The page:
This week saw what I think was the most beautiful concrete pour of our career. The project is an addition to a cabin overlooking the South Yuba River. The addition sits squarely on a large boulder next to the cabin and the foundations are pinned into the rock. Windows will face the river and give wonderful views.
It was a perfect morning, everything went smoothly, and Tom and Maru, the owners, were happy to help with trowelling. After months of planning, it’s great to see how well this project will sit on its site. We can’t wait to see the next phases!
Happy Earth Day everyone! OK, OK, maybe you have a slightly nagging feeling about this. It’s one of those events that feels like a reminder, like maybe you’re not eating enough healthy food or exercising enough. “Am I really doing all I can to help the planet?” Probably not, right?
We could all probably consume less, drive less, remember to turn out the lights more often, use less water, pick less toxic products from less far away, and the list goes on and on. And then we feel a little guilty about it. And we think about how insurmountably huge the Earth’s problems are. And then we think about how ineffective we are, and it’s all hopeless. Earth Day, how depressing, I don’t want to think about it! And yet…
And yet… every little bit really does help. Look at your good side: Maybe you already recycle, maybe you eat organic, maybe you traded your SUV for a Prius, maybe you do take shorter showers. It’s all good! And it’s all cumulative. Enough of us taking these baby steps results in real movement. You probably already have more insulation, better fuel economy and a smaller carbon footprint than your parents did.
Where we live, Styrofoam food containers are already banned, if we don’t bring our own grocery bags to the store we have to pay for them, and our building codes are about to change again, requiring ever more energy efficiency. While this may all seem inconvenient, it’s also progress. At Fringe Studio we deal with a couple of larger-scale issues: Did you know that our buildings contribute far more to climate change than our cars? Every project we do improves energy efficiency somewhere. We wish we all could be less wasteful about furniture, too. Most of it has been shipped around the world, contains chemicals we don’t want to think about, and will be thrown out after a few years, where it will contribute to landfill volume for many years.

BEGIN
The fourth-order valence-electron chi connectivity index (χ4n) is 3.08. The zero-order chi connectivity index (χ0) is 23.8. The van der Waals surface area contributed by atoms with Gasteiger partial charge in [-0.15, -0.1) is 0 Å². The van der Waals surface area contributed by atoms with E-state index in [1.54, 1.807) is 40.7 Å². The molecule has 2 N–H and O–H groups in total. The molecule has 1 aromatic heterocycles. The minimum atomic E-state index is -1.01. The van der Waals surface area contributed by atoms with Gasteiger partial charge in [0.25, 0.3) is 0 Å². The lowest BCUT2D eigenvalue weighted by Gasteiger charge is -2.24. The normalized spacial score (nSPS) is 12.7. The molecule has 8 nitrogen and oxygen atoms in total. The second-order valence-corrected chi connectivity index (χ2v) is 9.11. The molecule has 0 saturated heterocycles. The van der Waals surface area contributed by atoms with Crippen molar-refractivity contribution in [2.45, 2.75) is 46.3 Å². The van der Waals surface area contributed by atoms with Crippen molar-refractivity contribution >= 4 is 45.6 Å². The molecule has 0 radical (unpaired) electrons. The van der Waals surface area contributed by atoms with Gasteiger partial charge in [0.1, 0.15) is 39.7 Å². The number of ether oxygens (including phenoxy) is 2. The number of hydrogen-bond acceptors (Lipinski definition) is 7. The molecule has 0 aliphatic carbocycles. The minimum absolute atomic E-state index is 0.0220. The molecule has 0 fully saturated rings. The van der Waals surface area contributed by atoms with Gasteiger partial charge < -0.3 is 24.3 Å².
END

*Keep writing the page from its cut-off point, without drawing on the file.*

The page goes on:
As members of the Sustainable Furnishings Council, we are committed to doing things more conscientiously. The fiberboard is formaldehyde-free, the finishes are low-VOC water-based, the sourcing is local. The wood slabs you see on our site? All salvaged. We can even tell you where some of the trees fell down. Some of it was retrieved from burn piles! Imagine: you could buy something made from someone else’s trash, that you would keep for a long time, and that is really beautiful. That would feel good, wouldn’t it?
Want to feel even better? Just click on the images below, and you will become a highly educated consumer, just like that.
Now pat yourself on the back! We can make a difference. Happy Earth Day!
I was in Mexico City last week, for the first of what we hope will be many visits. The weather there right now is perfect, so the locals throw all their doors open and leave them that way. They really know how to blur the boundary between outside and inside.
This is the bookstore and cafe across the street from the Anthropology museum, built right around an existing tree. Even though the building sits in a park with plenty of trees, they still chose to keep this one.
This space would not be anywhere near so rich, engaging, and inviting without that tree there. And yes, the doors were wide open, too. Lovely.
We are privileged to live in an Eichler house designed by A. Quincy Jones in the mid 1950’s. He drew one of my favorite images of how single-family houses should behave.
The top row shows the houses popping up out of a flat ground plane. The bottom row shows the ground plane morphed into small hills and berms, partially hiding the now lower-slung houses. This was Jones’ preference, and mine, too. Frank Lloyd Wright taught us to tie our buildings to the land, and it's always a good lesson.
Taking this thought a step further, our choice of colors should also work with nature, especially for a modern house. Darker, earthier colors, found in nature, can give our buildings and their surroundings a richer feeling. Which brings us back to our house: These before and after shots illustrate these points well. We even have a little berm in front.